Is anyone else watching Master Chef?
American Idol for amateur chefs- it is one of the few reality TV shows that I follow.
Last night I finally had a chance to watch the first episode on Hulu where one hundred contestants have a chance to impress the judges with ONE dish. I love to cook, and while I am definitely not the calibre of Master Chef, it is amazing to watch those who truly are passionate about cooking and are sacrificing everything to pursue their dream.
The three judges on this show are world famous experts, so it only makes sense that they are extremely harsh in their criticisms. It only makes sense that they lady who made fried frog legs covered in some sort of beige gravy be told that her dish is the worst dish they have ever seen on the show.
They mince no words. They serve their opinion exactly how it is even though at times perhaps their words could use a dash of kindness. (like what I did there? hehe)
So last night when the very last contestant was operating entirely without the use of her eyes, I was floored.
They accepted a contestant who is blind.
I am torn about this.
In one sense, I think it is awesome that they are showcasing how a disability doesn't hold you back; how you can still pursue your dreams right along side those who aren't fighting against such obvious struggles. (Even though I wonder if they put her in just to say that their show is disability friendly. Is this a marketing strategy?)
But then I thought about how much longer it takes her to finish simple tasks because she is down one sense. Is it fair to hold her to the same time constraints? Is it fair to yell at her in the same way they do the other contestants when her dish isn't perfect? (she's still doing it far better than I ever could.)
Should she be given special accommodations? Should she be allowed to compete on the same level as the other contestants when her disability might very well get her disqualified because she can't work fast enough? Pretty much every level of the competition is timed.
In school, such a student would be given extra time to complete tests- be given extra accommodations to insure success. But this is real life. Success doesn't come in a neatly wrapped package of extra help, individualized and fought over by a team of teachers. Especially on a competitive TV show. It's cook eat cook in a rather unsupportive environment.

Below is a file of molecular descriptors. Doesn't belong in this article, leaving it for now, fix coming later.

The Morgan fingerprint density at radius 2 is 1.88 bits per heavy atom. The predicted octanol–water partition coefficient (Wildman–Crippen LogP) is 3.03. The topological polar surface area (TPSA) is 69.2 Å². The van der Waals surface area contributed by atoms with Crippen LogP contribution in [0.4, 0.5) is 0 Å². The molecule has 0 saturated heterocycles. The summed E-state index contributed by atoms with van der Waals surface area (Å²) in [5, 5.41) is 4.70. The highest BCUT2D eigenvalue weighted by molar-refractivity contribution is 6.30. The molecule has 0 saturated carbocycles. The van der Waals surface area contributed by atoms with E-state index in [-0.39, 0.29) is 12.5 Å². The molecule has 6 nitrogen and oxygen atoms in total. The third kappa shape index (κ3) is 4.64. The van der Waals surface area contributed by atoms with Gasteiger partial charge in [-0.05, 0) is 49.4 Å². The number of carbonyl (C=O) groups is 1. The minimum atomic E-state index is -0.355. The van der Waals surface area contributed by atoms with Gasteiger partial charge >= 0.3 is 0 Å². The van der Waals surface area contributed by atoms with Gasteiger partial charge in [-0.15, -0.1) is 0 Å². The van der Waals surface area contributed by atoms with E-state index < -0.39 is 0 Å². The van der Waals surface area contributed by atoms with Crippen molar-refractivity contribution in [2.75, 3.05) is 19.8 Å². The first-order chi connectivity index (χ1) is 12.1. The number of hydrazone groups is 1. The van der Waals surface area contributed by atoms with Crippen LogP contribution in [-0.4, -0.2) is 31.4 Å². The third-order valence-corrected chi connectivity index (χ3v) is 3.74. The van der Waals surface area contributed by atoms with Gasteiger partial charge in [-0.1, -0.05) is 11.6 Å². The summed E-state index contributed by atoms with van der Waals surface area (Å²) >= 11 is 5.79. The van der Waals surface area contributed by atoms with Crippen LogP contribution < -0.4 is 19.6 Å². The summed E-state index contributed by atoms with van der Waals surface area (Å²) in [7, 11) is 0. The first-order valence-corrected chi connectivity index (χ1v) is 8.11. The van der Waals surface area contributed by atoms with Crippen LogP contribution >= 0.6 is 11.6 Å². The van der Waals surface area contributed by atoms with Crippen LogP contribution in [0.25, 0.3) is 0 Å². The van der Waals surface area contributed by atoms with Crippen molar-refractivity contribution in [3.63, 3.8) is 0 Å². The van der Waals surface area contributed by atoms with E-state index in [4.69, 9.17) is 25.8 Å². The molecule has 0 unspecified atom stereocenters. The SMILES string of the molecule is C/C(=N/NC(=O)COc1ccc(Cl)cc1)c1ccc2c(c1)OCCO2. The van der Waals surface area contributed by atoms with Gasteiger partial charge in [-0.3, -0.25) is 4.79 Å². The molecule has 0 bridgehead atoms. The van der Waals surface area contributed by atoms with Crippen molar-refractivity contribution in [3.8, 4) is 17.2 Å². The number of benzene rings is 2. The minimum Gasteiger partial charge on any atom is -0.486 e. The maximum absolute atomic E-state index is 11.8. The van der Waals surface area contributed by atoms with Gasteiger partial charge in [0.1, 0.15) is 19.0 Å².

I am torn.
I am excited that she is on the show, being given a chance to fight for her dream.
But I am terrified of how they're going to treat her because they are famous for their insensitive judgments and throwing dishes straight in the trash screaming how horrible it is while the contestant stands trembling in front of them.
I cried when she was accepted after they tasted her awesome cooking because I was so proud of her success. I'm sure I will BAWL if she's disqualified because she couldn't finish the mystery box challenge in 90 minutes because it took her too long just to figure out what was under the box and then where to find the extra ingredients.
They are NOT nice about how they disqualify people. She is so brave to put herself out there like that.
To Joe she says
"I hear you give mean looks. It's a good thing I can't see them."
while he was tasting the dish she prepared.
I guess I keep thinking of Addison and how I would want her treated in such a situation. I know that the disability of blindness is different than a mental disability. But part of me just wants to wrap her in a giant hug and not allow her to get hurt even though the very definition of "putting yourself out there" means that you will probably get hurt.
So yes, I am torn. I will be watching with great anticipation to see how she is treated on this show.
I am prepared to cry great tears of sorrow if they are jerks to her.
I hope not.